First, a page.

While the show can be high-spirited and a little whacky, it can also be a place for contemplation and reverence. Every year, we visit a little-known secret garden, Celias Rainbow Gardens, which was created by the community in memory of a little 8-year old girl who passed away. Celia loved Q and the Gardens are a beautiful way the Quartzsite community has honored her. It’s always a powerful experience and a good reminder that even as Q grows, the community is still tightknit.

Another amazing aspect is that despite the larger crowds, you can still go to Quartzsite to get away from it all. There are petroglyphs and great isolated hiking spots nearby. One of our favorite spots is Palm Canyon on the Kofa Wildlife Refuge, about 15 miles south of Q.

Despite the crowds, at Quartzsite there is also plenty of space to camp, sit by a campfire at night, look at the stars, and enjoy the peace and quiet. Part of the peaceful environment is due to the number of RVs with solar arrays which has skyrocketed. Now it feels like one out of every two RVs silently powers up all their gadgets with sun. It’s great, not only for the environment and the RV owner’s wallet, but also because it helps keep the campgrounds quiet. Can you imagine how loud It would be if every one of the tens of thousands of RVs at Q ran a generator? I’m getting a headache just thinking about it!

Looking ahead at the next 15 years, the Quartzsite RV Show will keep getting bigger and attracting a more general crowd. Thanks to items like cheaper flat screen TVs, smart phones, and affordable solar arrays with charge controllers to power all your gizmos, it is easy to have all the comforts of home while you’re dry camping. As RVing gets easier and more comfortable (and more boomers start retiring), even more people will dip their toes into the RV world, and what better place to do it than at Quartzsite?

As the crowds get bigger, there probably will be some growing pains in accommodating newbies. The few restaurants in the area will need more room to hold more customers exhausted after a good day of shopping! Visitors might even have to spend more time shopping around as there will be tons of specialized vendors there to satisfy the diverse needs of a huge crowd, but they’re sure to find exactly what they want. It is truly is one of the largest (if not the largest) gatherings of RVers in the world and certainly needs to be experienced at least once.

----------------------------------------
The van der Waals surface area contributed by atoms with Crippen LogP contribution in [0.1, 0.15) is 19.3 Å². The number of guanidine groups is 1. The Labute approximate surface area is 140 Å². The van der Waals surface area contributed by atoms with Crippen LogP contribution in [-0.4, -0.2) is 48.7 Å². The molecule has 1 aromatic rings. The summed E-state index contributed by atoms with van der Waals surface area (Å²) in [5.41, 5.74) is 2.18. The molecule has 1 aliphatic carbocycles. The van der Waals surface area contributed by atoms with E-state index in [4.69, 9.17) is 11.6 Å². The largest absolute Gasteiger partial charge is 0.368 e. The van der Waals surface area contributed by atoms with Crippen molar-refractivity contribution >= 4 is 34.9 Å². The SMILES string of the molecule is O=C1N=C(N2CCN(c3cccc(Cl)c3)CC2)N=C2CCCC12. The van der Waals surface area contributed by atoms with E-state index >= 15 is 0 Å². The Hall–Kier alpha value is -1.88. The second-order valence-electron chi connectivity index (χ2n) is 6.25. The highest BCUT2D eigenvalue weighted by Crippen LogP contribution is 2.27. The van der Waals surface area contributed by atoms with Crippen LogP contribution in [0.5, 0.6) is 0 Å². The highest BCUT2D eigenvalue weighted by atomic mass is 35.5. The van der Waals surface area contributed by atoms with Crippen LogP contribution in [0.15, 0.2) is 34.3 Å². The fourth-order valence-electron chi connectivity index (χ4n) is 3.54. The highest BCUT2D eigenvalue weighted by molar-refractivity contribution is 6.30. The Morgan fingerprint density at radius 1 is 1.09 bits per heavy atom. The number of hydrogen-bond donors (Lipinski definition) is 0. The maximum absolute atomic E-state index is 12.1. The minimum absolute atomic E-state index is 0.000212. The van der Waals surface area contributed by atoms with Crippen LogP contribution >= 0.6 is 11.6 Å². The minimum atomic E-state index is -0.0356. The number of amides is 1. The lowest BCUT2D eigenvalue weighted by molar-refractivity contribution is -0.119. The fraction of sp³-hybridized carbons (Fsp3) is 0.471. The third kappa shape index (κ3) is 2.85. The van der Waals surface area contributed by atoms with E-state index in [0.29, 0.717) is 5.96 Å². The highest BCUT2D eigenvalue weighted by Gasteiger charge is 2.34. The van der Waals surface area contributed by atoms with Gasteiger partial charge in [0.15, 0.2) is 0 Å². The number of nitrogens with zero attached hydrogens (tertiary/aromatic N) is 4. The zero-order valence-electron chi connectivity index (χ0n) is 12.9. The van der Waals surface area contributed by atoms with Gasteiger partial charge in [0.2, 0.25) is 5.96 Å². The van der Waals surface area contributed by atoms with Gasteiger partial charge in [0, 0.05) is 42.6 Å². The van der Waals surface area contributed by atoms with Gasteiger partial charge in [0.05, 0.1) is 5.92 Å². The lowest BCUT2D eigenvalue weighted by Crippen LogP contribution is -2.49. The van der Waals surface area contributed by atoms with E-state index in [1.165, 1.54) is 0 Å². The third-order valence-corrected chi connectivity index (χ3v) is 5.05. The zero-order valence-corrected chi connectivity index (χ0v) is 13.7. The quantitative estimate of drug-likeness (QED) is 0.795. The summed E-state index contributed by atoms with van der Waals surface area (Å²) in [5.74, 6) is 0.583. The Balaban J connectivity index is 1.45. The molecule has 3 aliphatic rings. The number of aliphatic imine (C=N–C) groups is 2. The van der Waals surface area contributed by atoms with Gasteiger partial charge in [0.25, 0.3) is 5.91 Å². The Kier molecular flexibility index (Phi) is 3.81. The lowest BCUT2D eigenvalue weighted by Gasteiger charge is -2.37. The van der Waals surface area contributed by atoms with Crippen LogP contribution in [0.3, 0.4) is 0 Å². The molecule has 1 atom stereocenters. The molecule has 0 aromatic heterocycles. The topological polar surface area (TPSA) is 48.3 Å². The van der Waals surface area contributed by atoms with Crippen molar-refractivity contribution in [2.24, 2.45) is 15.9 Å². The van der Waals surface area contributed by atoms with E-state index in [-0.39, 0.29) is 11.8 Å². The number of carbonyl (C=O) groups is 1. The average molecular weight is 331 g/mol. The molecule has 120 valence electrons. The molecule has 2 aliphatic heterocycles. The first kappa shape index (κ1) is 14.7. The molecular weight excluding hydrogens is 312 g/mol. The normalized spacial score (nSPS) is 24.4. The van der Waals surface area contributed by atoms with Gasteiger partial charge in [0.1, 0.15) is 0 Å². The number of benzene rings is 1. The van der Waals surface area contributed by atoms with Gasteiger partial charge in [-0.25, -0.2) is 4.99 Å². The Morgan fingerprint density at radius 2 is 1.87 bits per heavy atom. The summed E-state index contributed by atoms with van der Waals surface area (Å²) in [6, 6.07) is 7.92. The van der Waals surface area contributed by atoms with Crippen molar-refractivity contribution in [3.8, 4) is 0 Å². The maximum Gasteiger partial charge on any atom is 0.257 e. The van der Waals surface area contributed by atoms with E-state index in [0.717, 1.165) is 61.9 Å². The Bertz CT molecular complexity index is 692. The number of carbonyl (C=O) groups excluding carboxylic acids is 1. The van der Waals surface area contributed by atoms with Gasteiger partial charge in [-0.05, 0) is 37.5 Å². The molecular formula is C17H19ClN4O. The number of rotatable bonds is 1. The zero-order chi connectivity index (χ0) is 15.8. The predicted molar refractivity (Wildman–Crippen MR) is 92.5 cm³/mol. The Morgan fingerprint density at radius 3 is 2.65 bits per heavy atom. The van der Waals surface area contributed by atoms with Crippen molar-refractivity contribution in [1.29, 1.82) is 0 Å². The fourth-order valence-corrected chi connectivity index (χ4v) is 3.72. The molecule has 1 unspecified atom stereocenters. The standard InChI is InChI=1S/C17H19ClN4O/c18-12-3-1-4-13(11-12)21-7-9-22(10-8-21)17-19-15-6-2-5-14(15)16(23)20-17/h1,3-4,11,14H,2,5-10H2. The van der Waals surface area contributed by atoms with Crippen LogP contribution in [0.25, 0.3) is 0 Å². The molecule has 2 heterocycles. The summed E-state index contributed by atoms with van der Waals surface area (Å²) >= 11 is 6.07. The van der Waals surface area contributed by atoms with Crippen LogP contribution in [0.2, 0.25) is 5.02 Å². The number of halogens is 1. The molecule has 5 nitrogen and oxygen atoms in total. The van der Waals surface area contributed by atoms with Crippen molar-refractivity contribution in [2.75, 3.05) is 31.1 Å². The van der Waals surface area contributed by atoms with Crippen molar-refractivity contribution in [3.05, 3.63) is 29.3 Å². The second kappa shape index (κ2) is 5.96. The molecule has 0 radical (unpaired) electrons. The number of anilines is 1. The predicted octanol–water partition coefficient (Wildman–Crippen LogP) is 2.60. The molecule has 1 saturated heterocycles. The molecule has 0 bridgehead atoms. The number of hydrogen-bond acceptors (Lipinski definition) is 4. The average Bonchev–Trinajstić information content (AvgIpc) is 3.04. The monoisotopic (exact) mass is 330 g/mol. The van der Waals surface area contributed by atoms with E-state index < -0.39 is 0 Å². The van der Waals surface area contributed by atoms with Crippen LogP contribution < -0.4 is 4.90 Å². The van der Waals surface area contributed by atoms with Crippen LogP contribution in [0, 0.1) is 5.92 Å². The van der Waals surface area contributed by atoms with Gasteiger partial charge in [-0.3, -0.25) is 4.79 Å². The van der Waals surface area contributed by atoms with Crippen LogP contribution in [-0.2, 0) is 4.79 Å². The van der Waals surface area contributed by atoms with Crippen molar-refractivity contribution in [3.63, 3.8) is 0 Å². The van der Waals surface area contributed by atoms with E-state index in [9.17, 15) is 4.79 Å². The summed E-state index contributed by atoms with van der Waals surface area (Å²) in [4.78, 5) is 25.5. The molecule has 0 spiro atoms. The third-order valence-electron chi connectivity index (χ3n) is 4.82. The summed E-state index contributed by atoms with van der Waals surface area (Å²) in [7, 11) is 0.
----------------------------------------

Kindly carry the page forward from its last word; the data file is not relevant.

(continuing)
In the end, as Quartzsite continues to grow and evolve, it will still be a wonderful place for RVers of all types to gather and relax by the Dome Rock Mountains with near perfect temperatures during the day and clear starlit skies at night.

Visiting Q is one of our favorite camping trips and we think you’ll like it too. See you next year!

About Blue Sky Energy, Inc.

Blue Sky Energy is the trusted, off-grid solar solutions provider with manufacturing operations in the U.S. They offer the largest collection of small, Military Standard-certified MPPT charge controllers, pairing dynamic solutions with unsurpassed quality and reliability. Fifteen years after introducing the first MPPT product to the clean energy community, Blue Sky Energy maintains its commitment to excellence in personalized customer service, philanthropy, and international relations with distribution to over 33 countries worldwide. Connect with us on Facebook and Twitter. Visit us online at http://www.blueskyenergyinc.com.

For more RVing articles and tips take a look at my Healthy RV Lifestyle website, where you will also find my ebooks: BOONDOCKING: Finding the Perfect Campsite on America’s Public Lands (PDF or Kindle), 111 Ways to Get the Biggest Bang for your RV Lifestyle Buck (PDF or Kindle), and Snowbird Guide to Boondocking in the Southwestern Deserts (PDF or Kindle), and my newest, The RV Lifestyle: Reflections of Life on the Road (Kindle reader version). NOTE: Use the Kindle version to read on iPad and iPhone or any device that has the free Kindle reader app.

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In a camping rut? Try wildlife refuges

March 1, 2014 by Bob Difley · Leave a Comment 

By Bob Difley

Are you in a rut? If you’ve been RVing for a couple of year or more you likely have found favorite spots that you return to year after year. But you probably also realize that these are not the only campgrounds that will ever like, so why not venture out into new places, take different routes, or camp in places you wonce wouldn’t have considered?

I’ve been guilty of the same complacency at times, but when I changed my habits I found great spots, terrific places to camp, hike, ride my mountain bike, or look for birds and wildlife. It just takes a commitment to once in a while do something, go somewhere different.

OK. Once you make that commitment, may I suggest you check out this country’s wildlife refuges. In addition to all the state wildlife areas around the country, the U. S. Fish & Wildlife Service manages the world’s premier system of public lands and waters set aside to conserve America’s fish, wildlife, and plants.

Since President Theodore Roosevelt designated Florida’s Pelican Island as the first wildlife refuge in 1903, the System has grown to more than 150 million acres, 551 national wildlife refuges, as well as other units of the Refuge System, plus 37 wetland management districts. That is a heck of a lot of land that belong to each and every one of us – what is designated as public lands – and open for many kinds of recreational pursuits beyond hunting.

The guide book to the refuges that I have used over the past decade is 714 pages long, though most of the information contained in the book is now available online http://www.fws.gov/refuges/. Not all of the refuges allow camping, but most do. Locate the NWR by state or name to find those that match up with your travel plans and that allow camping.

Don’t forget to check the dates of the hunting seasons, a good time to avoid them. However, in the off season they are great places to see a , as well as enjoy quiet and solitude in a natural environment.